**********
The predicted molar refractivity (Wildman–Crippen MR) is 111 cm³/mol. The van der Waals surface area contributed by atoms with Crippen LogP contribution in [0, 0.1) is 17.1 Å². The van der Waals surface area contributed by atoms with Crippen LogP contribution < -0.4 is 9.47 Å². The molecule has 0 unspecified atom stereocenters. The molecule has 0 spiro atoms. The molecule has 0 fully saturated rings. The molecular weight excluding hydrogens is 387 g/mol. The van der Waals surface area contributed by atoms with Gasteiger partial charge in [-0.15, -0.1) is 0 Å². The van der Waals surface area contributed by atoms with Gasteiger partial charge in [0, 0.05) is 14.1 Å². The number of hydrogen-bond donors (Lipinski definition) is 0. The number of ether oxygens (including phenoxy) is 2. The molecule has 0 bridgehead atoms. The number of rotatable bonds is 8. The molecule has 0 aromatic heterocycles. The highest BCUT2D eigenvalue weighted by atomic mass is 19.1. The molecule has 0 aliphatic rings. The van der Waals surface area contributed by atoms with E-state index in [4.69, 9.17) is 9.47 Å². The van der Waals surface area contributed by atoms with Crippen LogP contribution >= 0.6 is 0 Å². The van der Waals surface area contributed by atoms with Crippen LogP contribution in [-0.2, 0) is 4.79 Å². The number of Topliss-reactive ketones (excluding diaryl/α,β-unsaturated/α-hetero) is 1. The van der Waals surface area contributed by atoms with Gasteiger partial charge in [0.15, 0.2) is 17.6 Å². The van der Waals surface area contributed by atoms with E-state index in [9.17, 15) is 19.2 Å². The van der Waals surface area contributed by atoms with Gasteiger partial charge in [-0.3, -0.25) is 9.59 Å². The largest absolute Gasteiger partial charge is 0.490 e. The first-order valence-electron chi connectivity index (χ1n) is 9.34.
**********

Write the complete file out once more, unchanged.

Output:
The predicted molar refractivity (Wildman–Crippen MR) is 111 cm³/mol. The van der Waals surface area contributed by atoms with Crippen LogP contribution in [0, 0.1) is 17.1 Å². The van der Waals surface area contributed by atoms with Crippen LogP contribution < -0.4 is 9.47 Å². The molecule has 0 unspecified atom stereocenters. The molecule has 0 spiro atoms. The molecule has 0 fully saturated rings. The molecular weight excluding hydrogens is 387 g/mol. The van der Waals surface area contributed by atoms with Gasteiger partial charge in [-0.15, -0.1) is 0 Å². The van der Waals surface area contributed by atoms with Gasteiger partial charge in [0, 0.05) is 14.1 Å². The number of hydrogen-bond donors (Lipinski definition) is 0. The number of ether oxygens (including phenoxy) is 2. The molecule has 0 bridgehead atoms. The number of rotatable bonds is 8. The molecule has 0 aromatic heterocycles. The highest BCUT2D eigenvalue weighted by atomic mass is 19.1. The molecule has 0 aliphatic rings. The van der Waals surface area contributed by atoms with E-state index in [4.69, 9.17) is 9.47 Å². The van der Waals surface area contributed by atoms with Crippen LogP contribution >= 0.6 is 0 Å². The van der Waals surface area contributed by atoms with Crippen LogP contribution in [-0.2, 0) is 4.79 Å². The number of Topliss-reactive ketones (excluding diaryl/α,β-unsaturated/α-hetero) is 1. The van der Waals surface area contributed by atoms with Gasteiger partial charge in [0.15, 0.2) is 17.6 Å². The van der Waals surface area contributed by atoms with E-state index in [9.17, 15) is 19.2 Å². The van der Waals surface area contributed by atoms with Gasteiger partial charge in [-0.3, -0.25) is 9.59 Å². The largest absolute Gasteiger partial charge is 0.490 e. The first-order valence-electron chi connectivity index (χ1n) is 9.34.